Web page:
Coleslaw, the perfect accompaniment to any summer BBQ or picnic. It’s a shredded cabbage salad that can be light or heavy, loved or hated. I was that kid who always had to have it as a side at almost any restaurant carrying it growing up. My parents knew I always had a definitive opinion about it as well. I secretly considered myself a child coleslaw connoisseur. That’s how much I loved it and needed to taste it anywhere I could. It was either great or horrible, too sweet or just right. Now, coleslaw lovers have very specific opinions on how they like their slaw. There seems to be two categories of coleslaw preference: sweet and extra creamy or tangy and slightly sweet. I definitely am the later; I like it to have a slight sweetness, but more tang.
Tangy yet Sweet Slaw
This mustard slaw has great tang to it with the help of dijon mustard and apple cider vinegar; two ingredients you should always have in your kitchen if you like to cook. Mustard slaw, heavier on vinegar and mustard than other slaws, is a great BBQ side dish and perfect on BBQ pulled pork.
Adding apple to coleslaw is a great way to add a little extra sweetness without adding more sugar. If you look at most coleslaw recipes they have a ton of sugar in them. I love sugar as much as the next person, but I know it’s the worst for your body in excess amounts. Added sugar is unfortunately the main culprit to obesity in this country, so even though I know I can’t cook without it completely with some recipes, I do my best to eliminate as much as possible without compromising taste or by substituting it with a healthier natural sweetener when possible. You’ll also see I add some honey to this dressing; this is again another substitute I use for adding more sweetness.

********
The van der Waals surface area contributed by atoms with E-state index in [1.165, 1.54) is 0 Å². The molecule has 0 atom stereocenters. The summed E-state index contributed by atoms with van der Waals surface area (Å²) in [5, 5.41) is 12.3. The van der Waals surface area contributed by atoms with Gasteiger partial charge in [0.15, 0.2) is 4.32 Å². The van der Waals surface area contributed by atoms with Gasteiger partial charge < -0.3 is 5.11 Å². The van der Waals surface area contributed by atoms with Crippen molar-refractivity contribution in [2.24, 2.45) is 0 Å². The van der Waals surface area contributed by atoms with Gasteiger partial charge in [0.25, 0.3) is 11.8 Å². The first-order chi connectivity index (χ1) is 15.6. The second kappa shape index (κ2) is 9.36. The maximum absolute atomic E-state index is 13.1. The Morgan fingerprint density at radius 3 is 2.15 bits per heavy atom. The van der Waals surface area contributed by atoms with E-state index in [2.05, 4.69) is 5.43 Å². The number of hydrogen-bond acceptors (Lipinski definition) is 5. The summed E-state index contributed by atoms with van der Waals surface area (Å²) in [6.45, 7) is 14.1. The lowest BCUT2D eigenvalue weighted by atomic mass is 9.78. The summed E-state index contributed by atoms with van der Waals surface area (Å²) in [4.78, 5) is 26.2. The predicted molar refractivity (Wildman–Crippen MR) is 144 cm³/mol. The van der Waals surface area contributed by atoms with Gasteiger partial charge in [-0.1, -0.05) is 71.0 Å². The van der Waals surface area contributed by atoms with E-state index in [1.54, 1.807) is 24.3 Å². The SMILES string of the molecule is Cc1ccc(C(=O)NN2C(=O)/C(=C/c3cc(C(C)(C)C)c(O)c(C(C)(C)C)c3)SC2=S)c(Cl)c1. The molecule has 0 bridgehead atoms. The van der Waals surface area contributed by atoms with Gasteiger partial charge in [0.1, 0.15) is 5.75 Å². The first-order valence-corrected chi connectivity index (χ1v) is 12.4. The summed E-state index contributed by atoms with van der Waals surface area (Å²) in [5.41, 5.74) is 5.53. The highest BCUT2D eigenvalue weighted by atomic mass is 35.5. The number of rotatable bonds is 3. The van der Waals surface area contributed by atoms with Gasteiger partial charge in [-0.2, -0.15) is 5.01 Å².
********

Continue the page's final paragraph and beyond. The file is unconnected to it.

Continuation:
The Perfect Slaw Shred
A mandoline or the slicing surface of a box grater work great to give you a perfect shred on the cabbage if you hold your cabbage quarter with the cabbage heart in your hand carefully. I use the 1/8-1/4″ slice setting on the mandoline and carefully hold the heart of each quarter to slice my shreds. If you’re the least bit nervous about using a mandoline, don’t. Make sure you’re really comfortable using it before you take on such a task with it. I’ve seen so many fingers sliced on those. I haven’t yet…(knock on computer screen). If you want extreme efficiency and don’t want to do manual shredding, you could try using the slicing disk with a food processor. I personally don’t like shredding my cabbage for coleslaw this way only because the shreds aren’t as uniform.
Go ahead and buy a cabbage (or grow one) and make your loved ones some delicious coleslaw with a lighter, tangier and brighter taste!